For Sanders, Warren, Klobuchar And Bennet, Impeachment Means Leaving Campaign Trail | KGOU
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For Sanders, Warren, Klobuchar And Bennet, Impeachment Means Leaving Campaign Trail

Jan 16, 2020
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MARY LOUISE KELLY, HOST:

The four Democratic senators running for president might normally be campaigning in Iowa today ahead of caucuses there on February 3. Instead, they were here in Washington, where they were sworn in for the impeachment trial of President Trump.

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JOHN ROBERTS: Will all senators now stand and remain standing and raise their right hand?

KELLY: For four of the senators raising their right hands - that would be Bernie Sanders, Elizabeth Warren, Amy Klobuchar and Michael Bennet - the impeachment trial really couldn't come at a worse time. They will be in the Senate chamber for up to six days a week.

NPR's Scott Detrow is here in the studio to talk about what that might mean for their campaigns. Hey, Scott.

SCOTT DETROW, BYLINE: Hey there.

KELLY: So impeachment or no, these are all sitting senators. The Senate is in session more often than not. How big of a difference might this really make?

DETROW: It is a huge difference. This is really an unprecedented situation in a presidential campaign. Presidential candidates are often very happy to miss votes, and that is especially true the closer to the actual voting a campaign gets. And we are now less than three weeks from the Iowa caucuses.

KELLY: Yeah.

DETROW: But two things - first of all, Senate rules require every senator to be in the chamber for an impeachment trial. And on top of that, even if it wasn't mandatory, it would be pretty bad politics to skip a big constitutional duty like that. So the candidates are just going to have to take time off the campaign trail.

Now, today, somebody asked Senator Bernie Sanders whether he's worried that this would hurt his campaign, and he was characteristically blunt about it.

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BERNIE SANDERS: Yeah, I am. I would rather be in Iowa today. There's a caucus there in 2 1/2 weeks. I'd rather be in New Hampshire and in Nevada and so forth.

DETROW: But Sanders said he does have a constitutional duty, so he's going to fulfill it in Washington. Senator Elizabeth Warren has said similar things and often added that she thinks that some things are more important than politics. And this trial was one of those things.

KELLY: So if they've got to be here in Washington, how are they and their campaigns thinking about handling this?

DETROW: So the Warren campaign has stressed that they'll be sending a lot of surrogates out to these early states. Other campaigns will be doing something similar. All of these candidates at this point have high- or semi-high-profile surrogates who can go out and stump for them. Of course, they'll likely be doing a lot of TV interviews in the breaks of the trial, after the trial each day. That's exactly what Sanders did today. As soon as the swearing in was ended, he was talking to reporters.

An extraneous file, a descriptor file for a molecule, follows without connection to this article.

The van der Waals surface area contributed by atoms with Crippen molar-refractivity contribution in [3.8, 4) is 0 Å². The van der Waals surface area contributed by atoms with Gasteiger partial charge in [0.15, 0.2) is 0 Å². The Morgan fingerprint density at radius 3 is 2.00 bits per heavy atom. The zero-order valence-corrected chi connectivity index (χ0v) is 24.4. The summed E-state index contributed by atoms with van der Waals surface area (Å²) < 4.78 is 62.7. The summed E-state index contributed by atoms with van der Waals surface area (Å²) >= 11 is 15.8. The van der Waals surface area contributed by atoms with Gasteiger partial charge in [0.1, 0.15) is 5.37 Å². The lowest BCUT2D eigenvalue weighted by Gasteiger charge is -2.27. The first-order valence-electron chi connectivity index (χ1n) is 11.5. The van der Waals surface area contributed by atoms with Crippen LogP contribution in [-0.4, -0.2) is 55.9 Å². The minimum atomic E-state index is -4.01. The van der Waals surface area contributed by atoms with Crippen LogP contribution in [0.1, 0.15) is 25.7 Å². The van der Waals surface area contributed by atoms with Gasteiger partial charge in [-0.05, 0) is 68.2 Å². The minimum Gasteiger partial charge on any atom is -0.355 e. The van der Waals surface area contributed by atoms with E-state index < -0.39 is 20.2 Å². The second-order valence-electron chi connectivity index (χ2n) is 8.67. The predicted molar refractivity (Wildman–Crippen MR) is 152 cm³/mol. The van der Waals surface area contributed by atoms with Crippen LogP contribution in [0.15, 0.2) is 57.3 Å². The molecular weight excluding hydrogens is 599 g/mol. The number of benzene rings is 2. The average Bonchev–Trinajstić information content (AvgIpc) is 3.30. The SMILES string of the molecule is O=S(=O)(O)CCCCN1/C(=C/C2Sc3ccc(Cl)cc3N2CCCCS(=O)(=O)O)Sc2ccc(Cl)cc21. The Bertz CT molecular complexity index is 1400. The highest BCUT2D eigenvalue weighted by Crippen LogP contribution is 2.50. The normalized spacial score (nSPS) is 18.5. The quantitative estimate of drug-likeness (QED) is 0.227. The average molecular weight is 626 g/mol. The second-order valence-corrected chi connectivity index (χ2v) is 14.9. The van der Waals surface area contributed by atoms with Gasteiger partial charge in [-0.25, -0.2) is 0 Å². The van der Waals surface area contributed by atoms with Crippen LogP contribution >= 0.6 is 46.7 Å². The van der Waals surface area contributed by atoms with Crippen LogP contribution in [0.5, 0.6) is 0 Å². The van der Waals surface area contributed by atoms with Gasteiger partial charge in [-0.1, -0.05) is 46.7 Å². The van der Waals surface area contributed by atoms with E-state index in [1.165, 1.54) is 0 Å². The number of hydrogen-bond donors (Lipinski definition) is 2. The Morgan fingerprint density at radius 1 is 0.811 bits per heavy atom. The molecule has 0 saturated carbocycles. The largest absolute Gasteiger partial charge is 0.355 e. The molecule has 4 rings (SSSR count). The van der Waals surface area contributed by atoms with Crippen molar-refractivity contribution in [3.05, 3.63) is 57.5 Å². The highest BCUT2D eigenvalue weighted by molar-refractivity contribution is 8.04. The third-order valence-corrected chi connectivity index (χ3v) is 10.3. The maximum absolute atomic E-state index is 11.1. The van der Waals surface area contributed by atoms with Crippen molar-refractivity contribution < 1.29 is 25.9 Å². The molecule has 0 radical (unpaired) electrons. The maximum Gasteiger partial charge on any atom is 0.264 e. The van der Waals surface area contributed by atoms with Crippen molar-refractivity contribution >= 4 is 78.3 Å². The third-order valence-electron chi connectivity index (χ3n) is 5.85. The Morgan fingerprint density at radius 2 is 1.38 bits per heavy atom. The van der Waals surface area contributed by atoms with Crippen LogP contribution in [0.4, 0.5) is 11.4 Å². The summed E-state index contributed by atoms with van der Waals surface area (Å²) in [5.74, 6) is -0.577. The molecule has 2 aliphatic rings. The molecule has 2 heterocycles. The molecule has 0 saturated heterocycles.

It's definitely a challenge, though, especially for someone like Minnesota Senator Amy Klobuchar, who is trailing Warren and Sanders and the other front-runners. She needs to gain ground, and you do that in Iowa by holding event after event after event.

In fact, this trial is one of the reasons that New Jersey Senator Cory Booker gave for suspending his campaign earlier this week, saying he just couldn't do the campaigning he needed to do in Iowa because he'll be tied up with the trial.

KELLY: Just how happy are you about the timing of the Senate trial if you are, say, former South Bend Mayor Pete Buttigieg or former Vice President Joe Biden?

DETROW: I think they're pretty happy about it. They are free to campaign as much as they want in Iowa. That's exactly what they'll be doing next week with events scheduled. This is a really close race right now. Those four top candidates are all within a few points of each other, according to most polls. And Biden and Buttigieg are happy they can devote all of their attention to winning this caucus and primaries.

KELLY: And meanwhile, does it go without saying that all of the aspects of a campaign in which the candidate doesn't actually have to be physically present - they go on. I mean, you mentioned surrogates will be out there. TV ads can still run and so forth.

DETROW: Absolutely. That's all still going to be happening. But Iowa in particular - people expect you to be there doing those person-to-person events. There's a lot of undecided caucusgoers in Iowa. More than half, according to the last Iowa poll, could change their mind or haven't made their minds up yet. And they're expecting to see candidates. Back when this first started to look like a possibility, I talked to strategist David Axelrod about how much he thinks this could affect the race.

DAVID AXELROD: If you're hoping for magic in Iowa, you got to be there to make the magic.

DETROW: He was, of course, an adviser on Barack Obama's 2008 presidential campaign. And Obama won Iowa mostly 'cause he spent a lot of time there.

KELLY: NPR'S Scott Detrow, who is all over this presidential campaign for us. Good to see you. Thanks, Scott.

DETROW: Thank you. Transcript provided by NPR, Copyright NPR.